During our recent webinar on the eviction of private tenants, we received a number of questions relating to tenant deposits.
In this article, our guest presenter Yezdan Izzet from Bolt Burdon answers all the deposit-related questions that were raised.
If a deposit has not been registered is it worth registering it prior to the hearing or should you return the deposit?
Any deposit taken in connection with an Assured Shorthold Tenancy (‘AST’) since 6 April 2007 must be registered with an authorised tenancy deposit scheme, and the tenant must be provided with prescribed information within 30 days of receipt of deposit (sections 213(3) and 213(6) of the Housing Act 2004). The sanctions against the landlord for non-compliance are:
- The landlord will be prevented from serving a section 21 notice to recover possession of the property; and
- The landlord may be liable to pay a fine to the tenant in the amount of once, twice or three times the deposit amount.
The landlord would need to return the deposit to the tenant before serving a section 21 notice otherwise that notice will be invalid. It is too late to return the deposit after the notice has already been served. The landlord would need to return the deposit to the tenant and serve a new section 21 notice.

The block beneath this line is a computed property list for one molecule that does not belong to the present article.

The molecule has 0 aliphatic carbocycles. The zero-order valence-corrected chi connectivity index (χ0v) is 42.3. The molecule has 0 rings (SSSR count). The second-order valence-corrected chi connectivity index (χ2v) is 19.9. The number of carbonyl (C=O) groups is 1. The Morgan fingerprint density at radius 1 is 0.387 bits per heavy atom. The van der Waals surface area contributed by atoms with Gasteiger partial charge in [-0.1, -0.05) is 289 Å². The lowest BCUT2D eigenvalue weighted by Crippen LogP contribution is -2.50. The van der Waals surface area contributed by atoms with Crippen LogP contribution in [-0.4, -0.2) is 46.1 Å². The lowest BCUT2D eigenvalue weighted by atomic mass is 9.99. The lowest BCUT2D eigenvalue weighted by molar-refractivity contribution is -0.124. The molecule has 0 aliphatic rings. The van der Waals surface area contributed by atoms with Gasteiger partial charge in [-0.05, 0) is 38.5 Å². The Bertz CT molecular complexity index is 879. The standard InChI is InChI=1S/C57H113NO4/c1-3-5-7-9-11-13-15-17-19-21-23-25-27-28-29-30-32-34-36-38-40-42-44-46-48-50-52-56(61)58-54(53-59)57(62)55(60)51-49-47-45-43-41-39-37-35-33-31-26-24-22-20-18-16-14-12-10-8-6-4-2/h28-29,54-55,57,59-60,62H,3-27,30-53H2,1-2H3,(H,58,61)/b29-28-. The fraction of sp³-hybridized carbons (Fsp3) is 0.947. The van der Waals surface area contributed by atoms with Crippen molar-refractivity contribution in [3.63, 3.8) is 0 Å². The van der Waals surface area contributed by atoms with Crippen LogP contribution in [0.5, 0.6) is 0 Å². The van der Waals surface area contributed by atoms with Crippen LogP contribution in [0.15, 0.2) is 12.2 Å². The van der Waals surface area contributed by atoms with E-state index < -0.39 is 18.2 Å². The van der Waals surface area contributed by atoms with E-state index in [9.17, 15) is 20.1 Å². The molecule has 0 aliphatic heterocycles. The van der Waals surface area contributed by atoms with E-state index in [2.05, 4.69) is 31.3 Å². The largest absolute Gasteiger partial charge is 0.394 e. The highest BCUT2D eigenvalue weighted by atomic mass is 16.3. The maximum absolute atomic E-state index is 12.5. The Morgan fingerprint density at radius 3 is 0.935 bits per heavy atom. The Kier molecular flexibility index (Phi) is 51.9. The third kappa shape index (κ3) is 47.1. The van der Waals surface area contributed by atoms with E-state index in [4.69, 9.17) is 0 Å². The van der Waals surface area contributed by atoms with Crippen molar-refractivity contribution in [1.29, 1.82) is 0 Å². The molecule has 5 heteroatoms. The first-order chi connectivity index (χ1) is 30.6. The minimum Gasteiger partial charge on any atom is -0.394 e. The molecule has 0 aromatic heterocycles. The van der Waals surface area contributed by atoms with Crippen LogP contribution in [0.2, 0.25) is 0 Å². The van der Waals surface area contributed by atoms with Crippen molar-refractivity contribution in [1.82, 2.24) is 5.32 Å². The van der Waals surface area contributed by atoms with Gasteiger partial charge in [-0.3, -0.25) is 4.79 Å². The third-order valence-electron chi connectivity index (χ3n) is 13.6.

It is worth mentioning that failure to comply with the initial requirements relating to deposit protection will not prevent a landlord from serving a section 8 notice on the tenant where there has been a breach of the terms of the tenancy.
It is now also the position that even if the deposit was taken before 6 April 2007 and the fixed term of the tenancy came to an end before 6 April 2007 giving rise to a statutory periodic tenancy, the landlord will need to register the deposit before serving a section 21 notice although in that instance there would be no financial penalty against the landlord.
What is the position if the former landlord protects the AST deposit late (after the 14 days) and the property is now transferred to an agent? Will the agent have to pay the penalty?
Since April 2012 the period by which the landlord is required to register the deposit was extended from 14 days to 30 days from receipt of the deposit.
If the ‘agent’ is simply acting as a managing agent for the property, the agent will not normally be liable to pay the penalty to the tenant. It is the landlord’s responsibility to deal with registration of the deposit and comply with the initial requirements relating to a deposit protection under the Housing Act 2004.
However, the landlord may have a separate claim against its agent if it was agreed that the agent would deal with registration of the deposit on behalf of the landlord.